You might have trouble trying to get a hold of +, the recent effort from the Detachment Kit. While taking a hiatus from French Kiss records—the home of art-punkers Les Savy Fav—the band opted to release the EP on their own. So how has the go-it-alone approach worked out? Well, the release is nearly unattainable, as Amazon.com and other major retailers simply don’t have it listed (check Insound). This is unfortunate, not only because + is the band’s most polished, well-produced display of their fist-pumping guitar rock, but also because, at 43 minutes, the EP fulfills every conceivable qualification for being a full-length album.
This lengthy EP is surprisingly good—especially considering that poppy guitar anthems are not necessarily the rage in the indie rock universe right now. The opener, and indelible rock anthem of the year, is “Mr. Dash Dash”—a song so adorably catchy it’s hard to believe the track has not been included in an Ipod advert (and I mean that in the best possible way). The selection bears an unavoidable comparison with another power-pop classic from the past couple years: 2004’s “Mr. Brightside” by the Killers. Not only do both songs reference a fictitious character by their courtesy title, but it is also true that Messrs. “Dash Dash” and “Brightside” offer an eerily similar array of cascading guitars and sing-a-long lyrics.
The unintentional swagger of “Mr. Dash Dash” spills over into the rest of the EP. On the poppy, upbeat “Finale”, lead singer Ian Menard declaratively shouts about “great feelings” and being in control of a relationship. “I’ve got you wrapped around my finger”, he cheerily sings to colliding guitars. Then “Heavenly Escort” begins with a methodical riff that slowly crescendos into a gang-vocal-inflicted, fist-pumping chorus. The succeeding selections don’t give us many surprises, but provide a steady flow of quality rock tunes. The clean strums and falsetto croons of “High School” fulfill the required sentimental tendencies, while the jocular punk riffs on “NYC” provide some juvenile exuberance.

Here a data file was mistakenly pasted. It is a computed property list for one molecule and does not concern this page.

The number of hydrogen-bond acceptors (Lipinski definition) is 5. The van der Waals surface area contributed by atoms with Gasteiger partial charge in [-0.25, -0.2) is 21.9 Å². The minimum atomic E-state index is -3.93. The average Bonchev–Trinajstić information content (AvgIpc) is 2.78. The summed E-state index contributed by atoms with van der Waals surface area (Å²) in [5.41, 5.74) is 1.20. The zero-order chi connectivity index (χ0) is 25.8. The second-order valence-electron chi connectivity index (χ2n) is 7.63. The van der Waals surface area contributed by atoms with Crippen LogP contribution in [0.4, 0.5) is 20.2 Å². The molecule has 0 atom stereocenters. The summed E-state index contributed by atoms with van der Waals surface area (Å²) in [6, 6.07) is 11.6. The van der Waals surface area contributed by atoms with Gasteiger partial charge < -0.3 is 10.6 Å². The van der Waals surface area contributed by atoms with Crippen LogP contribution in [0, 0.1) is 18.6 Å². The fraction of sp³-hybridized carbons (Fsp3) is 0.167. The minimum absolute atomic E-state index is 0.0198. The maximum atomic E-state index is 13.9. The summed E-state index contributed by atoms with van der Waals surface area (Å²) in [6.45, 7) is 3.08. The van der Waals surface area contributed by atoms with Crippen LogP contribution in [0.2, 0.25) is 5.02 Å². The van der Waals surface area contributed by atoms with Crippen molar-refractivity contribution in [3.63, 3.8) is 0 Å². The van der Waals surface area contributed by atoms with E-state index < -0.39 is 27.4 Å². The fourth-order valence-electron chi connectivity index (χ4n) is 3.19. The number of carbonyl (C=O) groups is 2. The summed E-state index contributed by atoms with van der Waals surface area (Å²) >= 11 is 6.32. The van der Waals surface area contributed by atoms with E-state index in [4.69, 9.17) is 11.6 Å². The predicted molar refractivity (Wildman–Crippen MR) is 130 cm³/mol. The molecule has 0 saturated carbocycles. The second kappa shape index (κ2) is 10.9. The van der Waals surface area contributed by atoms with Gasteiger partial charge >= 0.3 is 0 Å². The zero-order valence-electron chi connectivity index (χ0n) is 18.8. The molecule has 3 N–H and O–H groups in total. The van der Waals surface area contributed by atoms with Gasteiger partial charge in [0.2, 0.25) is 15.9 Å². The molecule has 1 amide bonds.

The EP does slow down a bit toward the end—with the lazy math rock of “Caught on Fire” and the endless “Brunch at Knevils”—but by this time you’ve already gotten more than your money’s worth out of the band. “Hell Machine” and “Communication” offer a bevy of chaotic riffs and screamo vocals; but the songs sound more like outtakes compared to the polished nature of the first half of the EP. My guess is that the band’s next full-length will include 2 or 3 tracks from the front end of this effort—the stuff is just too good to leave relegated to this poorly circulated EP.
The fact that + is so hard to find makes it one of the most overlooked releases of 2006—so overlooked, in fact, that I didn’t know it existed until early ‘07. Given the raw quality of their 2004 release Of This Blood, the EP is an adequate follow-up to the lauded sophomore album, and should be treated as such. But until these guys get better circulation, and/or a major label deal, good luck trying to find this recent effort.
// Sound Affects
"The man whose songs were recorded by Johnny Cash, Alan Jackson, Ricky Skaggs, David Allan Coe, The Highwaymen, and countless others succumbs to time’s cruel cue that the only token of permanence we have to offer are the effects of shared moments and memories.READ the article